Peak disk has passed and Seagate has a triple problem set: disk build numbers; costs and pricing; and what to do about flash.
Revenues for Seagate’s second fiscal 2016 quarter, ended Jan 1, were $2.98bn, down 19.4 per cent on $3.7bn a year ago.
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Net income was $165m, representing an 82.3 per cent fall on Q215's $933m.
Chairman and CEO Steve Luczo was somewhat anodyne in his canned comments: “Our results this quarter reflect the achievement of many of our operational goals, including improved profitability in our product portfolio and effective cost controls.”
“We are confident we have the right strategy and portfolio to continue delivering market-leading value to customers and generating strong returns for our investors through financial discipline.”
Not the phrase "market-leading value", not "market-leading products". Has the company resigned itself to being a long-term number two player in the disk drive business and a distant follower in flash?
In general Seagate’s profitability has been below 10 per cent for three quarters in a row and we think the company has a cost problem.
Seagate’s quarterly annual revenue show declines for the last three years, indicating to us that the company can’t build enough drives or sell them at a high enough price as it had been able to do before then.
Stifel analyst Aaron Rakers reveals that Seagate’s blended Average Selling Price ($/unit) stood at ~$58 vs. WD, which reported $61 for the December quarter.
WD built 49.7m drives while Seagate made 45.9m.
The rise and fall of disk drive production. Polynomial trend line added
The chart above prompts this question; “Was the fourth quarter in fiscal 2012 Seagate’s peak disk period in unit terms?” Are we set for long-term disk drive unit ship decline?
Turning to the segment splits we see that desktop and notebook drive units fell, as they did for WD.
Notebook and desktop drive units are diving down
Enterprise rose slightly and branded and consumer electronic drive units rose slightly more, but not enough to offset the two major falls.
Rakers noted Seagate provided revenue from outside disk drives: systems enterprise arrays (Xyratex and Dot Hill); Flash (enterprise SAS SSDs via Micron relationship and LSI PCIe SSDs)[ and 'other'. This totalled $259m (Rakers thinks Dot Hill provided $60m), up from $209m and $226m in the prior and year ago quarters, respectively.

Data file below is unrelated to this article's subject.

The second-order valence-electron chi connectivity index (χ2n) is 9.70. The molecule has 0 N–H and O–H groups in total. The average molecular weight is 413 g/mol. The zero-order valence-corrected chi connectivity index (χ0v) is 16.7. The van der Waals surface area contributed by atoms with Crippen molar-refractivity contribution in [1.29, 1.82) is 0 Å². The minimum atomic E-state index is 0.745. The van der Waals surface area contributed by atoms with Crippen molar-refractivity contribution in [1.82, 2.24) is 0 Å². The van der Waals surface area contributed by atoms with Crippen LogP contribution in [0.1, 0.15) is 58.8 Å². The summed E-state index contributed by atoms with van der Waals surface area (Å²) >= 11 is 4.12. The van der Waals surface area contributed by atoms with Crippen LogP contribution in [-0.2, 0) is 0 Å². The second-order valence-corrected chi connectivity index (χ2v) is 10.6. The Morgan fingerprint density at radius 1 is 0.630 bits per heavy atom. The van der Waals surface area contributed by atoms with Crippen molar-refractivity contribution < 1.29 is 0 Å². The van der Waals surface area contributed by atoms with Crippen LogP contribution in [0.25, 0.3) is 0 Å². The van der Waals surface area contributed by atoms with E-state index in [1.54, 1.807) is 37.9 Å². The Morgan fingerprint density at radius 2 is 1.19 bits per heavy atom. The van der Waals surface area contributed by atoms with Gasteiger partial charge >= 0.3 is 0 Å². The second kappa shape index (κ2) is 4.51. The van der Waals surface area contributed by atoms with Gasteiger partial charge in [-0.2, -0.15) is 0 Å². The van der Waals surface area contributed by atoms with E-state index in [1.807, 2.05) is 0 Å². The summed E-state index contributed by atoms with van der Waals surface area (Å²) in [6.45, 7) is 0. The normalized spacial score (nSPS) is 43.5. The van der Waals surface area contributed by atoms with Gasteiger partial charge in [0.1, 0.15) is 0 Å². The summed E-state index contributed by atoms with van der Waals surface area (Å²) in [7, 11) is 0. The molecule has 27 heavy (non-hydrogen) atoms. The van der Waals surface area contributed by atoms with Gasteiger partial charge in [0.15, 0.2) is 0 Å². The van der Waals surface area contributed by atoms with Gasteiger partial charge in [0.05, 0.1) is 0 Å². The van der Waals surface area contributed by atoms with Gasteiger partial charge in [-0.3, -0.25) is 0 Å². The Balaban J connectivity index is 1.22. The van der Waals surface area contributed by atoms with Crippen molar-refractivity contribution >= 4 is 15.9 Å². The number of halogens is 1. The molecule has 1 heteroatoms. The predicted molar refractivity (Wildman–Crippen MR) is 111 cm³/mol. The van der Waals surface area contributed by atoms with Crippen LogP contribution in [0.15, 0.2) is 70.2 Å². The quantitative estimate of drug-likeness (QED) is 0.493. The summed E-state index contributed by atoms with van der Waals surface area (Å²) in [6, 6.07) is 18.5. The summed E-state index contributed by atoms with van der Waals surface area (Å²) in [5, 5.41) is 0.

By contrast WD reported $270m revenues in enterprise SSD shiments, indicating that Seagate is already a considerable way behind in this segment.
Here is Rakers’ summation of Seagate's flash view;
Regarding the threat from flash, Seagate believes that while flash is increasingly able to support general-purpose data centre workloads, the flash is simply one layer of storage-class memory that is used during processing /ingestion but that ultimately the data from those applications is still being stored on nearline high-capacity (and relatively high margin) HDDs (especially including data replication for data protection purposes).
This is fairly dismissive view and we are curious as to why Seagate steadfastly maintains this view about the relative importance of enterprise SSDs and disk drives - especially in light of WD's $19bn acquisition of SanDisk - and its enterprise SSD shipments - announced in October 2015.
But competitive weakness elsewhere could help Seagate (and WD). Rakers notes: “Seagate’s CEO is increasingly skeptical of Toshiba’s competitiveness / presence in the HDD industry over the next 1-3 years,” and any Toshiba disk manufacturing reduction or exit will help Seagate.
Outlook for Seagate's next quarter is around $2.7bn. Seagate reported $3.3bn revenues in the year-ago quarter. ®